We’ve been subjected to some rather tenuous special edition Elises in the past, but this is a bit different. The fastest, most powerful production version of Lotus’s baby sports car yet, it’s essentially an Elise R (formerly the 111R, now renamed) fitted with a supercharger to provide an extra 28bhp.
So it’s got the engine from the Exige S?
If only things were that simple. Yes, it uses the same basic 1.8-litre Toyota engine, but the Exige is fitted with an intercooler that sits on top of the engine under the fastback. The Elise though has a flat engine cover meaning the intercooler won’t fit. So Lotus reengineered the car to work without an intercooler. Incredibly, the non-intercooled engine produces the same 217bhp as the intercooled car as well as 156lb ft of torque. Those figures don’t represent a massive on-paper improvement over the 189bhp and 133lb ft but the torque curve is fuller and and the peak shifts from a silly 6800rpm to a more usable 5100rpm. And remember, the Elise is incredibly light, so although the 870kg SC is 10kg heavier than the R, it still has a better power to weight ratio: 250bhp versus 220bhp per tonne.
A bit brisk is it?
Let’s get the numbers out of the way before dealing with the more important stuff. The top speed climbs just 3mph to 150mph but the 0-60mph figure is slashed from 5.2sec to just 4.4sec (the blown Exige on stickier rubber manages 4.1sec). Extend the comparison to 100mph and the SC extends its lead: 10.7sec plays 13.0sec. But that only tells part of the story. The real meat of the R’s power comes in with a bang at 6200rpm, lasting until the limiter cuts in 2000rpm later. It’s not slow below that point but can be frustrating on the road where it’s difficult to access that urge. The SC is far more progressive and the noise of the supercharger muffles the coarse din of the engine. It doesn’t feel heroically fast at low revs, but is far stronger than the R in the midrange, the place you’ll spend most time. And the point at which the variable valve gear kicks in to maximum power mode now takes place lower down, between 4000-6200rpm. So you no longer need beat the throttle senseless to make progress although as peak power doesn’t arrive until nearly 8000rpm, you’re still rewarded for doing so.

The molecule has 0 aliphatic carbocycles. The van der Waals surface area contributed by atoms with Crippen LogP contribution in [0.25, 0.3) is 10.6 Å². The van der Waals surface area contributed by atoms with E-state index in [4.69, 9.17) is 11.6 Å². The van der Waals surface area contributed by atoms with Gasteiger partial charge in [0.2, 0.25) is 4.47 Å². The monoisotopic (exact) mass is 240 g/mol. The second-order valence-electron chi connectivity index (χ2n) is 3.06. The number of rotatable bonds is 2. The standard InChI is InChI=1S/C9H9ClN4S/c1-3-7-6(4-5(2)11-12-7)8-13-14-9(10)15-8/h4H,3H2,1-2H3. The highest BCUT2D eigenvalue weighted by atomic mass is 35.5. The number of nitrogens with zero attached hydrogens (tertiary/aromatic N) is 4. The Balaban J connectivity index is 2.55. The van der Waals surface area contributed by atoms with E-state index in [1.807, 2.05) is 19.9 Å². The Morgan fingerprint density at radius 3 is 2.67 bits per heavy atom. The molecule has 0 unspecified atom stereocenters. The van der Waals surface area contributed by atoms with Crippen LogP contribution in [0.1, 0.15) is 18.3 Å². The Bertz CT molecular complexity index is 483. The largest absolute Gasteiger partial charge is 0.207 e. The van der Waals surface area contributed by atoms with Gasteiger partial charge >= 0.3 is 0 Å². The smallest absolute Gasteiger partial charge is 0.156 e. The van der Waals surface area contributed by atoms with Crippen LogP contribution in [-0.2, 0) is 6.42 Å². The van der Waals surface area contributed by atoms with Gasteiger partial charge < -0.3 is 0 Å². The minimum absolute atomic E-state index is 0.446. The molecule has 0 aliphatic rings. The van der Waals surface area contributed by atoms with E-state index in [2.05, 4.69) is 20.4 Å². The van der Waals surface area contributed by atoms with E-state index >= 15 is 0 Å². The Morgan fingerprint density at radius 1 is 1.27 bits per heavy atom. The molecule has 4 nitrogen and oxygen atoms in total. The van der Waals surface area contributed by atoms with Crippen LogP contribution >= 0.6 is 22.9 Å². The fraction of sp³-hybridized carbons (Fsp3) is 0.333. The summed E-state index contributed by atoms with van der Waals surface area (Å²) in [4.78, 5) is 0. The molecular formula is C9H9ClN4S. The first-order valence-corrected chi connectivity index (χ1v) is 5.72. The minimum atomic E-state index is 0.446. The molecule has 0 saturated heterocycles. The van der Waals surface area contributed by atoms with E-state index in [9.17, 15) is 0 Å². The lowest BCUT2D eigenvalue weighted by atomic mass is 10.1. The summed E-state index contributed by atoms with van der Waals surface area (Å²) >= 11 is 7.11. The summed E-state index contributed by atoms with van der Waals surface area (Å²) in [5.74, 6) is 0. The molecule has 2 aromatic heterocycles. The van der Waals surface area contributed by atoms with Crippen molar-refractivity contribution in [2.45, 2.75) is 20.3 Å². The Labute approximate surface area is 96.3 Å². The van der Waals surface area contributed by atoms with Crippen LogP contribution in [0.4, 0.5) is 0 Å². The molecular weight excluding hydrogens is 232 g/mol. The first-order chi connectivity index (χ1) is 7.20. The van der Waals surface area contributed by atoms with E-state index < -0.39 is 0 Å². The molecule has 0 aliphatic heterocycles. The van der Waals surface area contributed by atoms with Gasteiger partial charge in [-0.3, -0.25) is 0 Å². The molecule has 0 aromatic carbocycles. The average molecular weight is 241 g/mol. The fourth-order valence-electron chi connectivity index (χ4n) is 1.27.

Does it still feel like an Elise though?
Yes, because it’s essentially an R underneath the skin so it’s no surprise to find that they drive very similarly. The steering is still the finest of any road car on sale in terms of hardwiring you into the action. Light yet incredibly communicative, it tirelessly ferries back data from the front wheels while the thinly padded seat allows your bum to sense what the rears are up to. The SC’s wheels are half an inch wider at both ends so there’s fractionally more grip than before. Too much throttle still mostly washes the front end out and there’s so much traction that the optional traction control just isn’t necessary. But as ever, a cheeky lift of the throttle will trim your line or punt the whole car into a broadside pose to taste. Trying to get back on the gas to really ride out a slide though and there’s sometimes a pause before power comes back in, something you also feel if you short shift but then immediately apply full throttle.
How will everyone know I’m in the fastest ever Elise?
Apart from those wider wheels, there’s not much to differentiate the SC from lesser models visually, just a rear spoiler that curves its way round the rear of the car onto the back quarters, not unlike the wing fitted to the 111S versions of the first generation Elise. Inside the SC adopts the same changes as all Elise models for 2008: a more expensive looking dash covering, easier to read white on black gauges and a starter button. Moving from the options sheet to the standard kit list for all models are standard airbags and the brilliant Probax seats that mould to the shape of your body.
If it makes the same power, surely the Exige will adopt this engine too?
Not so. The intercooled engine has more scope for further tuning which is useful for racing versions of the Exige and there’s also a power pack for Exige road cars that lifts power to 240bhp, giving it an advantage over the Elise SC. But some would-be Exige S owners will be disappointed that they can’t have their cars without the intercooler. The thing is so big it completely blocks rear vision. British law demands there be an internal rear view mirror present regardless, but every time you glance in it you just get an eyeful of blackness.
And the price for this Norfolk missile?
An SC without options weighs in at £32,550 which, for the performance on offer, sounds pretty spectacular value, particularly in the context of the £445 pricier, significantly slower, uglier, less fun and not much more refined Europa. I say without options because it’s likely that many customers will add air conditioning and/or a hardtop for £1000 apiece, spend £300 on traction control or go for one or both of the option packs. The Touring pack brings leather, sound insulation, carpets and driving lights for £2000; the Sports pack uprated springs and dampers, traction control, oil coolers and lighter wheels for £1500. Some of these cars are going to have Lotus dealers’ tills ringing to the tune of nearly £40,000, which sounds expensive. But even a basic car is £4000 more expensive than the Elise R.
Is it worth the extra money? It’s a massively exciting car to drive and the performance is more usable but there’s just something appealing about the purity of an Elise with a naturally aspirated engine that we prefer. And I think the R is probably the visceral experience. In fact we’d go a step further than questioning whether it’s worth going for an SC over an R. Because to our mind, while they’re both great cars, the best Elise is the one that’s closest to the spirit of the original. And that’s the humble Elise S. Wind up windows, 134bhp, five gears and £23,550. You really don’t need anything more.